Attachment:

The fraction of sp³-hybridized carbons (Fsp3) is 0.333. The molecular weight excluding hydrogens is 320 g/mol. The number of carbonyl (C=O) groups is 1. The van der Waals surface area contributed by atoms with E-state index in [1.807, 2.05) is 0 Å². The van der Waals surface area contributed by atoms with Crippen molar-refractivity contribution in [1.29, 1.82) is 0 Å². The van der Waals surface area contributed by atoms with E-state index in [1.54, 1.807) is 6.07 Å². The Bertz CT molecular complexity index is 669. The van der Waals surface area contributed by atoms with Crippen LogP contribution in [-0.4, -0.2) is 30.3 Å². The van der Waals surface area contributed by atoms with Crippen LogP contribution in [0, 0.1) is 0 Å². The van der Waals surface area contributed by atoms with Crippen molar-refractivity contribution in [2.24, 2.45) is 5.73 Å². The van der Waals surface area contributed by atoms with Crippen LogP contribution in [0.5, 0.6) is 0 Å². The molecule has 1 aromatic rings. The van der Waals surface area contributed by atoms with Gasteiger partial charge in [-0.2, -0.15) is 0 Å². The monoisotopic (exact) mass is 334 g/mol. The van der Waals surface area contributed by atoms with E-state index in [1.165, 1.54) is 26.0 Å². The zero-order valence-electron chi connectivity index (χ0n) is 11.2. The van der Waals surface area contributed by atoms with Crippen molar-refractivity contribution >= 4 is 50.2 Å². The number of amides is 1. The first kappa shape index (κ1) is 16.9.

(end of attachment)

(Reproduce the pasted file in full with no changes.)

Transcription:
The fraction of sp³-hybridized carbons (Fsp3) is 0.333. The molecular weight excluding hydrogens is 320 g/mol. The number of carbonyl (C=O) groups is 1. The van der Waals surface area contributed by atoms with E-state index in [1.807, 2.05) is 0 Å². The van der Waals surface area contributed by atoms with Crippen molar-refractivity contribution in [1.29, 1.82) is 0 Å². The van der Waals surface area contributed by atoms with E-state index in [1.54, 1.807) is 6.07 Å². The Bertz CT molecular complexity index is 669. The van der Waals surface area contributed by atoms with Crippen LogP contribution in [-0.4, -0.2) is 30.3 Å². The van der Waals surface area contributed by atoms with Crippen LogP contribution in [0, 0.1) is 0 Å². The van der Waals surface area contributed by atoms with Crippen molar-refractivity contribution in [2.24, 2.45) is 5.73 Å². The van der Waals surface area contributed by atoms with Crippen LogP contribution in [0.5, 0.6) is 0 Å². The molecule has 1 aromatic rings. The van der Waals surface area contributed by atoms with Gasteiger partial charge in [-0.2, -0.15) is 0 Å². The monoisotopic (exact) mass is 334 g/mol. The van der Waals surface area contributed by atoms with E-state index in [1.165, 1.54) is 26.0 Å². The zero-order valence-electron chi connectivity index (χ0n) is 11.2. The van der Waals surface area contributed by atoms with Crippen molar-refractivity contribution >= 4 is 50.2 Å². The number of amides is 1. The first kappa shape index (κ1) is 16.9.